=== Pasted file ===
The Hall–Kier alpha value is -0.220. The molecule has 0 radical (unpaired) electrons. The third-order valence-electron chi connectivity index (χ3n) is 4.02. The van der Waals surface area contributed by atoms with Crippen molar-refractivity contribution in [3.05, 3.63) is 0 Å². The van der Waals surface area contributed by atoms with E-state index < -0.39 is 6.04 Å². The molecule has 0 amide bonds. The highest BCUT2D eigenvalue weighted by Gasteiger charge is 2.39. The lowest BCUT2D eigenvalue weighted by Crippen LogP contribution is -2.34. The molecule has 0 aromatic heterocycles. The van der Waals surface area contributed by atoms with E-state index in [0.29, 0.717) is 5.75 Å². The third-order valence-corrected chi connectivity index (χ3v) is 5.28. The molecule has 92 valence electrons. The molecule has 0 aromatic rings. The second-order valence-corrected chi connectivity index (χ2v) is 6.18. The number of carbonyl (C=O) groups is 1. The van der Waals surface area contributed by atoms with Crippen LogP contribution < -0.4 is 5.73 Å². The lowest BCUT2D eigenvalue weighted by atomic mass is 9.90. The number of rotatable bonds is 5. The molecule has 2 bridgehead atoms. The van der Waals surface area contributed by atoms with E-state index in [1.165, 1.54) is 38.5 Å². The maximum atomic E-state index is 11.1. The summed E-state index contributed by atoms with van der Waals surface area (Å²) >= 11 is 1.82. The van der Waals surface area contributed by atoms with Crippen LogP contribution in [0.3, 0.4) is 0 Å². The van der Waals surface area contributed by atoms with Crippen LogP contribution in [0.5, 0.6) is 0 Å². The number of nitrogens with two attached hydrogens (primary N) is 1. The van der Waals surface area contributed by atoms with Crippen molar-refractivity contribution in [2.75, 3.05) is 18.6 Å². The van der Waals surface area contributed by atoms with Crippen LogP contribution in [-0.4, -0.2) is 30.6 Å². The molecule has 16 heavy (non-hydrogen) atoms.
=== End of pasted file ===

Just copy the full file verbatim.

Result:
The Hall–Kier alpha value is -0.220. The molecule has 0 radical (unpaired) electrons. The third-order valence-electron chi connectivity index (χ3n) is 4.02. The van der Waals surface area contributed by atoms with Crippen molar-refractivity contribution in [3.05, 3.63) is 0 Å². The van der Waals surface area contributed by atoms with E-state index < -0.39 is 6.04 Å². The molecule has 0 amide bonds. The highest BCUT2D eigenvalue weighted by Gasteiger charge is 2.39. The lowest BCUT2D eigenvalue weighted by Crippen LogP contribution is -2.34. The molecule has 0 aromatic heterocycles. The van der Waals surface area contributed by atoms with E-state index in [0.29, 0.717) is 5.75 Å². The third-order valence-corrected chi connectivity index (χ3v) is 5.28. The molecule has 92 valence electrons. The molecule has 0 aromatic rings. The second-order valence-corrected chi connectivity index (χ2v) is 6.18. The number of carbonyl (C=O) groups is 1. The van der Waals surface area contributed by atoms with Crippen LogP contribution < -0.4 is 5.73 Å². The lowest BCUT2D eigenvalue weighted by atomic mass is 9.90. The number of rotatable bonds is 5. The molecule has 2 bridgehead atoms. The van der Waals surface area contributed by atoms with E-state index in [1.165, 1.54) is 38.5 Å². The maximum atomic E-state index is 11.1. The summed E-state index contributed by atoms with van der Waals surface area (Å²) >= 11 is 1.82. The van der Waals surface area contributed by atoms with Crippen LogP contribution in [0.3, 0.4) is 0 Å². The van der Waals surface area contributed by atoms with Crippen LogP contribution in [0.5, 0.6) is 0 Å². The number of nitrogens with two attached hydrogens (primary N) is 1. The van der Waals surface area contributed by atoms with Crippen molar-refractivity contribution in [2.75, 3.05) is 18.6 Å². The van der Waals surface area contributed by atoms with Crippen LogP contribution in [-0.4, -0.2) is 30.6 Å². The molecule has 16 heavy (non-hydrogen) atoms.